When Harvard takes a stand, it rarely goes unnoticed. And with the decision to move the 1992 International AIDS Conference from Boston to Amsterdam, the Harvard AIDS Institute is declaring its opposition to what they term a discriminatory U.S. government policy restricting travel by those infected with HIV, the virus that causes AIDS.
But whether or not the move ultimately results in the lifting of the conditions imposed on HIV-infected people wishing to enter the country, its immediate result may be that some community health organizations and younger AIDS researchers will be prevented from participating in the conference because of the expense.
To Exclude or Not?
Over the last year, the fate of the conference--which was sponsored by the AIDS Institute and scheduled to be held May 1992 in Boston--was often in doubt, as the federal government considered whether or not a list of diseases justifying exclusion from the U.S. should include HIV.
Last November, Congress charged Secretary of Health and Human Services Louis W. Sullivan with updating the existing list, which included HIV as well as other diseases, such as active pulmonary tuberculosis.
In January, Sullivan presented the list, which did not include HIV, to the Justice Department for review.
But the Justice Department, which runs the Immigration and Naturalization Service, was concerned with the potential for increased medical costs and strains on resources if HIV-positive individuals entered the country.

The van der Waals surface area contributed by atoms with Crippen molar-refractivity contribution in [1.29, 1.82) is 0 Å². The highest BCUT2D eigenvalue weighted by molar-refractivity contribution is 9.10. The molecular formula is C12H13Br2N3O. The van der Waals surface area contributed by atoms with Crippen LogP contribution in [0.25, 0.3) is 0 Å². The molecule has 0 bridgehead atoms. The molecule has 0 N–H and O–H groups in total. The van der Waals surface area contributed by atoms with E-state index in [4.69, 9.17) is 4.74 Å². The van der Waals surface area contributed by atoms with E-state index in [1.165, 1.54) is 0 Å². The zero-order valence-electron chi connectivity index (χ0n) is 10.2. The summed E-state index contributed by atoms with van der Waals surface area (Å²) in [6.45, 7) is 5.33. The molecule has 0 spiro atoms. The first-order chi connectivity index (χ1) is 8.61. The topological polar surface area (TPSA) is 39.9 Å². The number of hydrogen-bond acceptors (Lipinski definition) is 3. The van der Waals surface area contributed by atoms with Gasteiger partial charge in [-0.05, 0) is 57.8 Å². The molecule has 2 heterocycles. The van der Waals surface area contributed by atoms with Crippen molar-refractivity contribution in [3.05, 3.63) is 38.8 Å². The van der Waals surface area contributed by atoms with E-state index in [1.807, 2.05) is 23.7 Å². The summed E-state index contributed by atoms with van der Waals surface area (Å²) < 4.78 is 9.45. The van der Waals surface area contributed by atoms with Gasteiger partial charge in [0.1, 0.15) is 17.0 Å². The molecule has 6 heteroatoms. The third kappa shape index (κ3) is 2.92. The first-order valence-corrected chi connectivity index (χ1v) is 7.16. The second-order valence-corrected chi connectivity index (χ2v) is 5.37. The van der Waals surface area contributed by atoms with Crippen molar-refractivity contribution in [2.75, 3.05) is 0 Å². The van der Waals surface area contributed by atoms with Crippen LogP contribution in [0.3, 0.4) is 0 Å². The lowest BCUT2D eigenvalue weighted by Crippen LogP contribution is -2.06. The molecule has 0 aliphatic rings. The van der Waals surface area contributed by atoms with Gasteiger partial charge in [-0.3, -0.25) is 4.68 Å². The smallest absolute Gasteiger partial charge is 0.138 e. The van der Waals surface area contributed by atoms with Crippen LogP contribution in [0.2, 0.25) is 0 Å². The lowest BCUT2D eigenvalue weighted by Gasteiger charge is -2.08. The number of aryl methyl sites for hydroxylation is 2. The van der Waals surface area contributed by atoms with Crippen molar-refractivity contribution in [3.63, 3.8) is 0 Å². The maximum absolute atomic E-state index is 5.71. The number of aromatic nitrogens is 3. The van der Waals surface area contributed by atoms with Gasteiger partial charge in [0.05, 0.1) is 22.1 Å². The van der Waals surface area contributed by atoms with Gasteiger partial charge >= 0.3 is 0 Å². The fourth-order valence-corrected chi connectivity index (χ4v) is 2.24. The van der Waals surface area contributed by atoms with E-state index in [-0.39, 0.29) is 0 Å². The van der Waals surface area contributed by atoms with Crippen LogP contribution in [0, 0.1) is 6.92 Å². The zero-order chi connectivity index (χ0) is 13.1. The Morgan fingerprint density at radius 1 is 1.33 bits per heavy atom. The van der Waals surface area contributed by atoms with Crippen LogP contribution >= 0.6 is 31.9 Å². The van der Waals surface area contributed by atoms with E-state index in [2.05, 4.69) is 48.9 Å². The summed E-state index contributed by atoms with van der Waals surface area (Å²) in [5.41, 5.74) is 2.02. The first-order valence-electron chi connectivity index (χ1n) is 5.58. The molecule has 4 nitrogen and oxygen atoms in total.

When the department failed to render a decision on the list before a Bush Administration imposed deadline of August 1, an interim restriction preventing HIV-positive individuals from entering the country went into effect.
The restriction, however, includes a waiver that allows the HIV-positive person to enter the U.S. for the purpose of attending conferences, receiving medical attention, visiting family or conducting business in the public interest.
Despite the exemption to the ban provided by the waiver, the Harvard AIDS Institute announced on August 16 that because of the "continuing uncertainty" of the country's policy toward HIV-positive individuals, it would not hold the conference in Boston.
The decision to move it to Amsterdam was announced September 11 by the institute, after consultation with top University officials, including President Neil L. Rudenstine, says Harvey V. Fineberg '67, dean of Harvard's School of Public Health (SPH) and a force behind the creation of the Institute. The Netherlands currently has no travel restrictions for HIV-positive individuals.
AIDS Patients Instrumental
Those involved with planning the conference say that it must take place, even if it has to be in another country.
"We have all the more reason to continue working together to end the discriminatory U.S. policy, so that we can bring International AIDS Conferences back to this country, which have contributed so much and has suffered so much from this pandemic," says Jonathan M. Mann '69, one of the conference organizers and director of the Institute's International AIDS Center.
"We refused to let the progress of the conference be held hostage to one country's policy," Mann says.